BENTON, Ark. — More than 5,500 athletes and coaches from all 50 states and the Caribbean will travel to Florida to unite in one of the country’s most cherished sporting events, including a dynamic duo from Arkansas.
No, if ands or putts about it, athletes in the Special Olympics are no strangers to training and hard work.
"We practice on like our chipping and putting," Golfer Michael Prewett said. "We practice on our alternate shots, so we know what clubs and how far we need to hit with each other."
Prewett and Logan Granthan are apart of Team Arkansas. The Unified Golf pair is preparing to bring home the gold at this year’s Special Olympics in Orlando.
"It’s a person without an intellectual disability and someone with an intellectual disability playing on a team together," Granthan said.
Although Prewett is no stranger to the games after taking home the silver in 2018, for Logan, it’s a first.
"I placed second place with my partner and I’m hoping this year to get first," Prewett said.
"I’m nervous," Granthan said.
"I’m excited and nervous," Prewett said.
The two will play nine holes of golf on a more professional course than they are used to, but they won’t do it alone.
Rene Prewett is Team Arkansas’s head golf coach. If you’re looking for the course material, Rene is no stranger to the green.
"I don’t know how I got lucky enough to get involved with golf," Coach Prewett said. "I love it. I’ve played all my life. My father was a golf pro, so I grew up on a golf course."
And after months of practice, this Special Arkansas team is ready to get the par-tee started.
"We are super excited," Coach Prewett said. "Logan and Michael are best of friends. They have been for years. They jive so well. They work together well. We practice once a month with the entire Team Arkansas. We get together and meet and then go practice. But, these two guys have been practicing together a lot on their own."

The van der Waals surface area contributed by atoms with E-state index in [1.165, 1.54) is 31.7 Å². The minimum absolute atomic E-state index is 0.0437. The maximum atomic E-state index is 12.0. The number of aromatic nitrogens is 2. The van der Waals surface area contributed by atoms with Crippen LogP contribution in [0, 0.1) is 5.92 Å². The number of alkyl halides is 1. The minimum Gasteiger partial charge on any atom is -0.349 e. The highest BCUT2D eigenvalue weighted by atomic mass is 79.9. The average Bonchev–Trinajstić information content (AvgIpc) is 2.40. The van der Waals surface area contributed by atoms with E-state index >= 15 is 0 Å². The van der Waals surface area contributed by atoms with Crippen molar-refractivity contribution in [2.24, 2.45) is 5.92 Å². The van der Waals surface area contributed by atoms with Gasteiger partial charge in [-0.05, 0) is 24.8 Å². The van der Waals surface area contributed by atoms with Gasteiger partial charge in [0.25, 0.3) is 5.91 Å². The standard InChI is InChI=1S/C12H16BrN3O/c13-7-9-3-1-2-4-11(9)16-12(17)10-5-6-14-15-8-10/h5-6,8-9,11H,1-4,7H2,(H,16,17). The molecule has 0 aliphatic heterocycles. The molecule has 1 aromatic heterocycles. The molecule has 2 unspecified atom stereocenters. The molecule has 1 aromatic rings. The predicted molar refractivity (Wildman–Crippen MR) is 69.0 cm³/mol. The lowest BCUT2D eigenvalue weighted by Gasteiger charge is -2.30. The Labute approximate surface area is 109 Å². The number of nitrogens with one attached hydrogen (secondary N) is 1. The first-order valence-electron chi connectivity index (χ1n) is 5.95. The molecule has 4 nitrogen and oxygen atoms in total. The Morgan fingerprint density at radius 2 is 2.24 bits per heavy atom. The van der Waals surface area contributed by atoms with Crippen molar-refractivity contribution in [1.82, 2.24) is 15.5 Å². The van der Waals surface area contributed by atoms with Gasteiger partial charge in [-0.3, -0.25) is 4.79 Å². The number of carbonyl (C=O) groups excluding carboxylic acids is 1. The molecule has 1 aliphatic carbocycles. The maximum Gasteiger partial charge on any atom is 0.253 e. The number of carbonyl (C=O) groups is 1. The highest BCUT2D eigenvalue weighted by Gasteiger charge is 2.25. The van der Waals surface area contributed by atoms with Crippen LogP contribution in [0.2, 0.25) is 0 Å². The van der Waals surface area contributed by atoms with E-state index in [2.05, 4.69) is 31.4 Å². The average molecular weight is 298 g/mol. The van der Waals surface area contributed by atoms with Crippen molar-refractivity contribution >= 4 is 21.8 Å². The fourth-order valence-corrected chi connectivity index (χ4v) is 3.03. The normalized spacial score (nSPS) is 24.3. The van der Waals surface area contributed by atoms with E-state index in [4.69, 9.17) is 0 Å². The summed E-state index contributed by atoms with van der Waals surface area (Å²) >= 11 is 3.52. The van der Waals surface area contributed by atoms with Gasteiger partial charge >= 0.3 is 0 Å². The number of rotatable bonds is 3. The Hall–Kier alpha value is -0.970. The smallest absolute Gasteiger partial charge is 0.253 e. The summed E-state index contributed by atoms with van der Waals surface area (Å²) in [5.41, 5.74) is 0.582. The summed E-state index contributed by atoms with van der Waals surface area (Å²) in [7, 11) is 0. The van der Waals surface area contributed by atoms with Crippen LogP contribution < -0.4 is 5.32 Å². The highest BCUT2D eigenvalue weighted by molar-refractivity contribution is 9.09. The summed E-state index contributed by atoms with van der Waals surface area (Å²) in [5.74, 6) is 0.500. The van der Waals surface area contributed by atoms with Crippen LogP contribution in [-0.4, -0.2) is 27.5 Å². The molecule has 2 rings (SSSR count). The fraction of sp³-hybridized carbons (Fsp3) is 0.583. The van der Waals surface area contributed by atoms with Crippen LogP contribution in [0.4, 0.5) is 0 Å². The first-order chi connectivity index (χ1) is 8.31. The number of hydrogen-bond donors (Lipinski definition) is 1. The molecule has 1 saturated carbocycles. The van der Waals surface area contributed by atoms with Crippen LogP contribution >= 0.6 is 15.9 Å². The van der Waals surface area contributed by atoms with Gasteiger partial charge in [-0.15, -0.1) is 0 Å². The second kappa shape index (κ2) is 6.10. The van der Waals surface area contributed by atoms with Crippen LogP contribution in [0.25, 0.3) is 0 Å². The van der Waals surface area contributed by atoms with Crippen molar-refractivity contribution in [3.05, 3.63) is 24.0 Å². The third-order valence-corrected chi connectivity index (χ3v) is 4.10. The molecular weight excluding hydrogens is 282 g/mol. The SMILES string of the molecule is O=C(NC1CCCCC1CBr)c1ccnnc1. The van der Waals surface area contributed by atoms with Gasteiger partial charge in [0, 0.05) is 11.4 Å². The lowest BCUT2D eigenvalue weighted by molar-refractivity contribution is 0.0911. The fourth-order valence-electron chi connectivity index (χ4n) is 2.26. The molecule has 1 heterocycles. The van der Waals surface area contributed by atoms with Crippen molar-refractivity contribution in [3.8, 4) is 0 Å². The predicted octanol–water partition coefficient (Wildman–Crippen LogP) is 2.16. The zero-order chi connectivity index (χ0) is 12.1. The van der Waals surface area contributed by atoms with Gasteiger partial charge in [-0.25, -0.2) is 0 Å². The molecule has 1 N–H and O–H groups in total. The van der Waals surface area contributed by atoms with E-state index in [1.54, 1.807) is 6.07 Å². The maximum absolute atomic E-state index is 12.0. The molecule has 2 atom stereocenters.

Coach Prewett is hoping to bring home the gold but would be just as satisfied if her teams accomplish one thing.
"Just do their best and have fun," Coach Prewett said. "I just want them to have a good time and I want it to be a great experience for them."
But the Special Olympics are more than just sports. It’s about honoring people with intellectual disabilities.
"They get to do what everybody else does at every sport they want to try," Coach Prewett said. "But it’s so much more than that. It is a family. And it’s a big family. And it’s a family that… It’s a privilege to be apart of that family."
To add to the excitement, Prewett and Granthan have something else to look forward to besides just swingin’ in the rain.
"We go to Disney World," Prewett said.
"And we’re also having an opening ceremony with a lot of celebrities," Granthan said.
Team Arkansas will make their way to Orlando on June 5 and return the 12th, hopefully with a little more gold in their pockets.